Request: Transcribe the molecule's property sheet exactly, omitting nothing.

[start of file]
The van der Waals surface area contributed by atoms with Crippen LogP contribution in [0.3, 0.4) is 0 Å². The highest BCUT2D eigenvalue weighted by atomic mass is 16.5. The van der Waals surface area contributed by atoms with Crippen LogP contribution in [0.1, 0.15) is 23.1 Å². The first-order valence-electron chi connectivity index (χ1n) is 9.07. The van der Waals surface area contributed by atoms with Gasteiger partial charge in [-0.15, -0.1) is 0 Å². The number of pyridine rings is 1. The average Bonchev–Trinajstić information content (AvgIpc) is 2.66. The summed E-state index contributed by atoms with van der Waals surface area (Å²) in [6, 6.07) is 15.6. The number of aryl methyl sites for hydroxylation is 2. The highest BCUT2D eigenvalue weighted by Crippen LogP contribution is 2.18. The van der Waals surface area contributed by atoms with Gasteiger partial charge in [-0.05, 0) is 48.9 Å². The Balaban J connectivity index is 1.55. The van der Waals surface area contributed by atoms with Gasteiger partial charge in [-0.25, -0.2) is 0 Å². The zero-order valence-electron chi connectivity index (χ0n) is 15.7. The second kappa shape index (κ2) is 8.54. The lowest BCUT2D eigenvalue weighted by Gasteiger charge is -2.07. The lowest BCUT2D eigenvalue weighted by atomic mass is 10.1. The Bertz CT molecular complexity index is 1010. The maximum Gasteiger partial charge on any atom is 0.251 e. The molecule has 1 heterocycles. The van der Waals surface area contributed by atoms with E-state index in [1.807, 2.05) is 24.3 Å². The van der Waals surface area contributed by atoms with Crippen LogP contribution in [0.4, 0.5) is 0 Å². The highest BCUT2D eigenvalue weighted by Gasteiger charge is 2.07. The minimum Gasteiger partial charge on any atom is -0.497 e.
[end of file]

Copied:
The van der Waals surface area contributed by atoms with Crippen LogP contribution in [0.3, 0.4) is 0 Å². The highest BCUT2D eigenvalue weighted by atomic mass is 16.5. The van der Waals surface area contributed by atoms with Crippen LogP contribution in [0.1, 0.15) is 23.1 Å². The first-order valence-electron chi connectivity index (χ1n) is 9.07. The van der Waals surface area contributed by atoms with Gasteiger partial charge in [-0.15, -0.1) is 0 Å². The number of pyridine rings is 1. The average Bonchev–Trinajstić information content (AvgIpc) is 2.66. The summed E-state index contributed by atoms with van der Waals surface area (Å²) in [6, 6.07) is 15.6. The number of aryl methyl sites for hydroxylation is 2. The highest BCUT2D eigenvalue weighted by Crippen LogP contribution is 2.18. The van der Waals surface area contributed by atoms with Gasteiger partial charge in [-0.05, 0) is 48.9 Å². The Balaban J connectivity index is 1.55. The van der Waals surface area contributed by atoms with Gasteiger partial charge in [-0.25, -0.2) is 0 Å². The zero-order valence-electron chi connectivity index (χ0n) is 15.7. The second kappa shape index (κ2) is 8.54. The lowest BCUT2D eigenvalue weighted by Gasteiger charge is -2.07. The lowest BCUT2D eigenvalue weighted by atomic mass is 10.1. The Bertz CT molecular complexity index is 1010. The maximum Gasteiger partial charge on any atom is 0.251 e. The molecule has 1 heterocycles. The van der Waals surface area contributed by atoms with E-state index in [1.807, 2.05) is 24.3 Å². The van der Waals surface area contributed by atoms with Crippen LogP contribution in [0.4, 0.5) is 0 Å². The highest BCUT2D eigenvalue weighted by Gasteiger charge is 2.07. The minimum Gasteiger partial charge on any atom is -0.497 e.